Last week, it was reported by the media that the White House was in the final stages of drafting an executive order, which would give notice of the United States’ intention to withdraw from the North American Free Trade Agreement (the “NAFTA”). The Financial Times even obtained and published a draft copy of the executive order that President Trump was about to sign.
Many experts believed that there was simply a negotiating tactic to scare Canada and Mexico into granting more concessions when the three parties finally sat down to renegotiate the agreement. This may have been the case, since it was later announced that President Trump had “changed his mind” after the President of Mexico and the Prime Minister of Canada reportedly called him and asked him to reconsider.
There was also some uncertainty regarding whether President Trump would have the legal authority to unilaterally withdraw from the NAFTA. Although the President of the United States does appear to have the ability to withdraw from trade agreements under Section 125 the Trade Act of 1974, the actual implementation of the NAFTA is due to the North American Free Trade Agreement Implementation Act, which Congress enacted in 1993. Because the President does not have the authority to unilaterally repeal legislation enacted by Congress, it is uncertain whether President Trump could actually follow through with his threat to withdraw from the NAFTA without the support of Congress.
The draft executive order required the United States Trade Representative to deliver a notice of withdrawal to Mexico and Canada, in accordance with Article 2205 of the NAFTA. Article 2205 states that a party may withdraw six months after it provides written notice to the other parties. However, Article 2205 is intended only to give notice of the party’s intention to withdraw and not to actually cause the withdrawal itself. Even after such a notice was delivered, President Trump would still need to formally terminate the NAFTA under Section 125 of the Trade Act of 1974; he might also need Congress to repeal the North American Free Trade Agreement Implementation Act.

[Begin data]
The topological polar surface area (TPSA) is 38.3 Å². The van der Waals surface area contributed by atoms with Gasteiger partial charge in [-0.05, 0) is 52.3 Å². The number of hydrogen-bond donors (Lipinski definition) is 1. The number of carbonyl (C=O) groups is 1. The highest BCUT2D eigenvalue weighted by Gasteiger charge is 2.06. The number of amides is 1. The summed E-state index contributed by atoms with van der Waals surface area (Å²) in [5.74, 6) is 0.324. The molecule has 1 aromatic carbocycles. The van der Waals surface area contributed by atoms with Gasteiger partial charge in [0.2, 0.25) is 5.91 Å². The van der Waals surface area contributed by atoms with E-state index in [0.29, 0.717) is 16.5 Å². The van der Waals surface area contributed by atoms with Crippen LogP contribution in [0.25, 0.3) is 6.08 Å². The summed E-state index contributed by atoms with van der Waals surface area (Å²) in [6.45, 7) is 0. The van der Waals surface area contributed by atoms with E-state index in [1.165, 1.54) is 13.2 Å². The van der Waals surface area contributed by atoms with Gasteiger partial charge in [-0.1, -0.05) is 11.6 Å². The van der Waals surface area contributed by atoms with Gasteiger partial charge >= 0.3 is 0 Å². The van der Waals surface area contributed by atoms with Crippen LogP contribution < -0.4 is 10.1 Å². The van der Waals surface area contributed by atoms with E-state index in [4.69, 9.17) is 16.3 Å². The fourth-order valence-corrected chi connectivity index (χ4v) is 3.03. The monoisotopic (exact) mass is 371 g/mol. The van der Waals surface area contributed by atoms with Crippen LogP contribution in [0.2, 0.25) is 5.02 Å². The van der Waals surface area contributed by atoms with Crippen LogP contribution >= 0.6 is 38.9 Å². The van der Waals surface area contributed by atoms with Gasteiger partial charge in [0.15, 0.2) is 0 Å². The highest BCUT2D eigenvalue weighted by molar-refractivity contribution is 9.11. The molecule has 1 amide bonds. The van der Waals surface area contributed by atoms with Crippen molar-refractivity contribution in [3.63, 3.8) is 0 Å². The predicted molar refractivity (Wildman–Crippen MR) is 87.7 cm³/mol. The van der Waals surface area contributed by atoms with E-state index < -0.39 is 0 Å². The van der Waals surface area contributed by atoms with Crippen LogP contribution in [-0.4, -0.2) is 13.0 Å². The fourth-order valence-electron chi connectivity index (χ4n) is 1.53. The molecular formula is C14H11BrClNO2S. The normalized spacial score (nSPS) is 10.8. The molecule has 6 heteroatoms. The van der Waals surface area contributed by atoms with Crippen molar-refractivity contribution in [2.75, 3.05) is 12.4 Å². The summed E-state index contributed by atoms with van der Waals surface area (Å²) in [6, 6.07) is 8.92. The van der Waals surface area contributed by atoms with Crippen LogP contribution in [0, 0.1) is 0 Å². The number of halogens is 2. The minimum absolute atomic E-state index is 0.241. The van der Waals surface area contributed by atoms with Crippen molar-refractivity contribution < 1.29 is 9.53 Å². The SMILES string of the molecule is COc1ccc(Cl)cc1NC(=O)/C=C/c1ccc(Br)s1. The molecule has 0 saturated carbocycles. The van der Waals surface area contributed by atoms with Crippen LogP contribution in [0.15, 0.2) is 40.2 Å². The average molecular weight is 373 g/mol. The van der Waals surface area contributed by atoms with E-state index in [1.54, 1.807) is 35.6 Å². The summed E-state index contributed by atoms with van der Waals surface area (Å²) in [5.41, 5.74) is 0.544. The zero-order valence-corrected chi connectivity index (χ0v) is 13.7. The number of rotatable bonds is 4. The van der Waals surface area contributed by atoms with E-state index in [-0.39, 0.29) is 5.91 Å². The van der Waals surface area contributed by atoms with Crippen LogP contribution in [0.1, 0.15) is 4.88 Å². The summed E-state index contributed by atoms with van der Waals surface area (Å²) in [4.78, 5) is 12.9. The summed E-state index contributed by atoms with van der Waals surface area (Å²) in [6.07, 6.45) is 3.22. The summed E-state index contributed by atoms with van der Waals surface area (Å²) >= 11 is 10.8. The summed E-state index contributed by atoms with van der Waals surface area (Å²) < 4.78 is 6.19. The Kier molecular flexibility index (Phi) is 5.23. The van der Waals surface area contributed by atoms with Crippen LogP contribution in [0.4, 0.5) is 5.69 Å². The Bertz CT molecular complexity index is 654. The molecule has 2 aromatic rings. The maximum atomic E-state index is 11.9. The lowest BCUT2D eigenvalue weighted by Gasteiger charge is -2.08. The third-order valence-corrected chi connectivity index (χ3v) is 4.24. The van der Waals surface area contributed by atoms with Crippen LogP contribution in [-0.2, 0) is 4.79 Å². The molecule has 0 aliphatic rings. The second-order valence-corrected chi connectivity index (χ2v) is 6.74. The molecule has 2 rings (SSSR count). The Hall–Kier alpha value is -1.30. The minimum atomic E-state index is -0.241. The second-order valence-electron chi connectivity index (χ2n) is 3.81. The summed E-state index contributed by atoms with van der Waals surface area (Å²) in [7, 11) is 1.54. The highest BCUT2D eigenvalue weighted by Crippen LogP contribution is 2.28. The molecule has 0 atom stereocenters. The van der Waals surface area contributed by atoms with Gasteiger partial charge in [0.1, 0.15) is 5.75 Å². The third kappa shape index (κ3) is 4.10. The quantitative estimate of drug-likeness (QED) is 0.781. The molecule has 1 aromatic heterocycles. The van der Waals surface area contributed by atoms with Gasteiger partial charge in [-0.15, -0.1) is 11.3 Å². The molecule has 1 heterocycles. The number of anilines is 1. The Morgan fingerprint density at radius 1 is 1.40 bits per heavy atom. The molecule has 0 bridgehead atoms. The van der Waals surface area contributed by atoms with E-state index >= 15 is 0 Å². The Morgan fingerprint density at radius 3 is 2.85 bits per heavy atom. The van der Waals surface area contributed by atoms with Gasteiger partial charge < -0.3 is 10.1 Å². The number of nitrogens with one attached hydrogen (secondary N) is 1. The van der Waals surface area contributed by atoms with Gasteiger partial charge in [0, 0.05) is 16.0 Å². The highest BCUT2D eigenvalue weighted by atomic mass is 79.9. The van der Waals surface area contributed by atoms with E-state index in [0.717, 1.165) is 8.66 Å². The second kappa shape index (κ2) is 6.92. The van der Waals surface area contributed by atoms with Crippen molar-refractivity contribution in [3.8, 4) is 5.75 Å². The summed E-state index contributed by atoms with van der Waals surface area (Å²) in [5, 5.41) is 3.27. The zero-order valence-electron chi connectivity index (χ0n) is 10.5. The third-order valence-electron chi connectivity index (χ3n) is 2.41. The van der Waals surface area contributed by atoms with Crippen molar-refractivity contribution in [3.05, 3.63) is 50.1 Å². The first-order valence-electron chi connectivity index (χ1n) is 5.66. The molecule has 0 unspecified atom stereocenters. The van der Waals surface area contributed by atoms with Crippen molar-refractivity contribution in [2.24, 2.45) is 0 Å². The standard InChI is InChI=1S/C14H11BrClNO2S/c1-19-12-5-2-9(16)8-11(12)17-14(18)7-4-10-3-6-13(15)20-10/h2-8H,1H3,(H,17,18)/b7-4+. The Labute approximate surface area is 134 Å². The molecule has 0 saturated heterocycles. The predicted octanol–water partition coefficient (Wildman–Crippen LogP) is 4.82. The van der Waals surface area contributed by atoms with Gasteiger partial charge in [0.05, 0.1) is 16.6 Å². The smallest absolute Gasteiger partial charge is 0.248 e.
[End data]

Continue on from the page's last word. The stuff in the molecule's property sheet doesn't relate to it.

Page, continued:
Nevertheless, President Trump has clearly expressed a willingness to walk away from the NAFTA if he does not obtain the concessions that he expects from Canada and Mexico. For this reason, it may be appropriate to consider how such a withdrawal might affect Canadians.
Although the Canadian trade-related implications of a U.S. withdrawal have been extensively discussed in the media, there has been no significant discussion regarding how it might adversely affect the continued ability of Canadians to seek U.S. work permits under the NAFTA. I will attempt to address this issue below.
NAFTA-Dependent Work Permits for Canadians
There are several popular U.S. work permits used by Canadian citizens, which are directly dependent on the United States’ continued participation in the NAFTA:
- The Trade NAFTA (“TN”) classification for certain eligible professionals;
- The E-1 Treaty Trader classification for entrepreneurs (and their key employees), who are engaged in substantial trade; and